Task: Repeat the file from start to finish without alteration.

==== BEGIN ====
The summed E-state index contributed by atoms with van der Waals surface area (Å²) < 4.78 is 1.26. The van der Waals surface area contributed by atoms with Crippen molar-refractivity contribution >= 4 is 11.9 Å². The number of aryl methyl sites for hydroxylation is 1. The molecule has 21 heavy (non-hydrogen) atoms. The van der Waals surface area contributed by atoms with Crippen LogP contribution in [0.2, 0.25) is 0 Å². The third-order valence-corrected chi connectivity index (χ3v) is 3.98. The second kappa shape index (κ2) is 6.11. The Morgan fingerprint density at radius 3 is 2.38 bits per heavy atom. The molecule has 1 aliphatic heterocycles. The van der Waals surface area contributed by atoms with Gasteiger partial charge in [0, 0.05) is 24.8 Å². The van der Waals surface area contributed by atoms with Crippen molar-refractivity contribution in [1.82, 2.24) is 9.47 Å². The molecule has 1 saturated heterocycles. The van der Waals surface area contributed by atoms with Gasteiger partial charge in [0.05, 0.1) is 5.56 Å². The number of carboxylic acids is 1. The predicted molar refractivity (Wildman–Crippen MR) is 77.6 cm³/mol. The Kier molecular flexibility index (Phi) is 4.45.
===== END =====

The summed E-state index contributed by atoms with van der Waals surface area (Å²) < 4.78 is 1.26. The van der Waals surface area contributed by atoms with Crippen molar-refractivity contribution >= 4 is 11.9 Å². The number of aryl methyl sites for hydroxylation is 1. The molecule has 21 heavy (non-hydrogen) atoms. The van der Waals surface area contributed by atoms with Crippen LogP contribution in [0.2, 0.25) is 0 Å². The third-order valence-corrected chi connectivity index (χ3v) is 3.98. The second kappa shape index (κ2) is 6.11. The Morgan fingerprint density at radius 3 is 2.38 bits per heavy atom. The molecule has 1 aliphatic heterocycles. The van der Waals surface area contributed by atoms with Gasteiger partial charge in [0, 0.05) is 24.8 Å². The van der Waals surface area contributed by atoms with Crippen molar-refractivity contribution in [1.82, 2.24) is 9.47 Å². The molecule has 1 saturated heterocycles. The van der Waals surface area contributed by atoms with Gasteiger partial charge in [0.05, 0.1) is 5.56 Å². The number of carboxylic acids is 1. The predicted molar refractivity (Wildman–Crippen MR) is 77.6 cm³/mol. The Kier molecular flexibility index (Phi) is 4.45.